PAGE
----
The Effects of Naphthyl Connectivity on the Photophysics of Compact Organic Charge-Transfer Photoredox Catalysts
The journal of physical chemistry. A | 16 May 2019
SM Sartor, YM Lattke, BG McCarthy, GM Miyake and NH Damrauer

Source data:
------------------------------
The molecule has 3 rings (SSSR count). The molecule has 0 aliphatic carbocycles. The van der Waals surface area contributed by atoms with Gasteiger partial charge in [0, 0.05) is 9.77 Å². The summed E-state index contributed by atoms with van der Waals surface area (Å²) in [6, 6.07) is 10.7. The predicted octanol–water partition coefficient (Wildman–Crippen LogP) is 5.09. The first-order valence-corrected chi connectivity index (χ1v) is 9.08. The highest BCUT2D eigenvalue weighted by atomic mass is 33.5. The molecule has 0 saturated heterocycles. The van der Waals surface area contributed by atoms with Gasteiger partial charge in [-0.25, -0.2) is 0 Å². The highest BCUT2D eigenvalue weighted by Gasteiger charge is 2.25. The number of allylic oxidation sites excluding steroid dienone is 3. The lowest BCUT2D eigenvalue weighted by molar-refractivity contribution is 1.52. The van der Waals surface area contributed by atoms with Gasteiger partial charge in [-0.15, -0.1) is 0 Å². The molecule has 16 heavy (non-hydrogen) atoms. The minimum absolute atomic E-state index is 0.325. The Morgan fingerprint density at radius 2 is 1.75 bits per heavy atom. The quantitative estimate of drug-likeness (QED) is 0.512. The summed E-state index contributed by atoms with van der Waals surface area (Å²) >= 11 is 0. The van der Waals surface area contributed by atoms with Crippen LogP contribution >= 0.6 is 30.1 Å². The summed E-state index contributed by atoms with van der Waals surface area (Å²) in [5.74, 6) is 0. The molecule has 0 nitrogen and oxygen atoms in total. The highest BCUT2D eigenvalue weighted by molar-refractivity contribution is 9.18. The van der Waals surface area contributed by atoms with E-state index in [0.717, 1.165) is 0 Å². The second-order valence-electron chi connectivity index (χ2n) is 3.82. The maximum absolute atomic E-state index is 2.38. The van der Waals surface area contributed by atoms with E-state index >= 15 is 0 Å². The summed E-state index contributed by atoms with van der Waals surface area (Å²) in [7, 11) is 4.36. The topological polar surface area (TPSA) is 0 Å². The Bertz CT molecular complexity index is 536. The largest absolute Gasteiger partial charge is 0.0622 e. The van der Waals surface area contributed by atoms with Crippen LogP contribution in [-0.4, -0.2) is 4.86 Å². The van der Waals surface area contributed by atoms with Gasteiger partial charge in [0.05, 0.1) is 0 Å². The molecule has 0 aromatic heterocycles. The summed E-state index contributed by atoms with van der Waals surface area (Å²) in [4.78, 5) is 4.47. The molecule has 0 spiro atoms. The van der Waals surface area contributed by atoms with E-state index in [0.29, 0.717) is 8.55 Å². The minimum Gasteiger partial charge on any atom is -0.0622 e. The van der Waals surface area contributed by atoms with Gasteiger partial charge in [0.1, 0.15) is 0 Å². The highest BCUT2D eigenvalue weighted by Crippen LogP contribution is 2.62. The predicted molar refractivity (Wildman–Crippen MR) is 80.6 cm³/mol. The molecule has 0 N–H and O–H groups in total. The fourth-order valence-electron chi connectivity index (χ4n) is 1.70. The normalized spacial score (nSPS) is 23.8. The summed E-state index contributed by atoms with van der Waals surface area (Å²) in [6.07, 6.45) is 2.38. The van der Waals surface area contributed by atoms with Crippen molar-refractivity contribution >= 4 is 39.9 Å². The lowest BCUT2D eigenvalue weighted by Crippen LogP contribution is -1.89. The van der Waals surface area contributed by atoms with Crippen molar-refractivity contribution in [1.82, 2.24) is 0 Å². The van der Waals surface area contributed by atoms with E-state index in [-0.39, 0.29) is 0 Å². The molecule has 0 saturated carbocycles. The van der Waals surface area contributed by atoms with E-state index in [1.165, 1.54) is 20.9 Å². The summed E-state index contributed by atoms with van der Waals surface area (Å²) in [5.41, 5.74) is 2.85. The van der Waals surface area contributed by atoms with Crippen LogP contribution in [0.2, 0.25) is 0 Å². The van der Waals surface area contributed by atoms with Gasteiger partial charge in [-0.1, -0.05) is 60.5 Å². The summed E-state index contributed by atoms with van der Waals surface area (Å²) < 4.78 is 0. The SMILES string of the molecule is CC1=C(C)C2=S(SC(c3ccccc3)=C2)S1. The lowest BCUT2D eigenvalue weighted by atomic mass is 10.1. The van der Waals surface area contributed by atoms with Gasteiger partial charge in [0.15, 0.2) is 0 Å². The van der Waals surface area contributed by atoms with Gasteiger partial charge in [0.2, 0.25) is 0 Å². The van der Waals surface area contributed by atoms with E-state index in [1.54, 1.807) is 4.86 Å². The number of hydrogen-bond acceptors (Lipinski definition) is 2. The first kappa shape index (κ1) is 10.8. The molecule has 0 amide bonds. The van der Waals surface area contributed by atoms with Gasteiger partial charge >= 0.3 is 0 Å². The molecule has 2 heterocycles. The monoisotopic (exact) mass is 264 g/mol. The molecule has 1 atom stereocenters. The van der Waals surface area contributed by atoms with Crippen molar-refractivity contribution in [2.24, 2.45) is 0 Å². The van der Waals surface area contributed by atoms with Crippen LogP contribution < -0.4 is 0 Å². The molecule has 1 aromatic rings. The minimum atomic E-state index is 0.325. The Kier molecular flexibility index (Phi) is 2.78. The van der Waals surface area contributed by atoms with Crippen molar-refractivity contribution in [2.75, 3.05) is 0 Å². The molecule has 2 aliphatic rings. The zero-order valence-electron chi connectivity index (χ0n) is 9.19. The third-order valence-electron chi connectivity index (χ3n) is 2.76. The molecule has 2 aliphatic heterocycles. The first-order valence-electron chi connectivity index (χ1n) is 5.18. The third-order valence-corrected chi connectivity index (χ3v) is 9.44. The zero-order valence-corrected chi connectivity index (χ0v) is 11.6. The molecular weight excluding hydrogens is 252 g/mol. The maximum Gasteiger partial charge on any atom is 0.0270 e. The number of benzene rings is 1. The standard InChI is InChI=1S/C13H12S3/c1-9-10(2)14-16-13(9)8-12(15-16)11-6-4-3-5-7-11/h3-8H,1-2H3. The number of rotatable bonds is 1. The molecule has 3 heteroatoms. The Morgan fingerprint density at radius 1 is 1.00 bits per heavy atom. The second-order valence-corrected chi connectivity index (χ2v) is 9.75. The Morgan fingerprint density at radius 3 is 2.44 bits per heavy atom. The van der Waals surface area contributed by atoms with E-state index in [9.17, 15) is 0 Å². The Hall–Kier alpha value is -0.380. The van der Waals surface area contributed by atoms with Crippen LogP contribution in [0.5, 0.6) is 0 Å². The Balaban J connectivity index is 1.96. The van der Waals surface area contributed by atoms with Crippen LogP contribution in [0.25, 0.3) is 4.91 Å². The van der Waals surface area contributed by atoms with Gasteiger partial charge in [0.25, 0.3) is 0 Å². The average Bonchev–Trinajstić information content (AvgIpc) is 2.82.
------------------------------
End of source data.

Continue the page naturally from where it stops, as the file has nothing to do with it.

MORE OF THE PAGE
Modular chromophoric systems with minimal electronic coupling between donor and acceptor moieties are well-suited for establishing predictive relationships between molecular structure and excited-state properties. Here, we investigate the impact of naphthyl-based connectivity on the photophysics of phenoxazine-derived orthogonal donor-acceptor complexes. While compounds in this class are themselves interesting as potent organic photocatalysts useful for visible-light driven organocatalyzed atom-transfer radical polymerization and small molecule synthesis, many other systems (e.g., phenazine, phenothiazine, acridinium) exploit charge-transfer excited states involving a naphthyl substituent. Therefore, aided by the facile tunability of the phenoxazine architecture, we aim to provide mechanistic insight into the effects of naphthyl connectivity that can be generalized to other sys-tems. We do so by employing time-resolved and steady-state spectroscopies, cyclic voltammetry, and temperature-dependent stud-ies on two chemical series of phenoxazine compounds. In the first series (N-aryl 3,7-dibiphenyl phenoxazine), we find high sensitivity of photophysical behavior to naphthyl connectivity at its 1 versus 2 positions, including a drop in the intersystem crossing yield (ΦISC) from 0.91 (N-1-naphthyl) to 0.54 (N-2-naphthyl) which we attribute to the establishment of an excited-state equilibrium in the singlet manifold. Drawing on the synthetic tunability afforded by phenoxazine, a modified series (N-aryl 3,7-diphenyl phenoxazine) is chosen to circumvent this equilibrium, thereby isolating the impact of naphthyl connectivity on charge-transfer energy and triplet formation. We conclude that donor-acceptor distance is a key design parameter which influences a host of excited-state and dynamical properties and can have an outsized impact on photochemical function.
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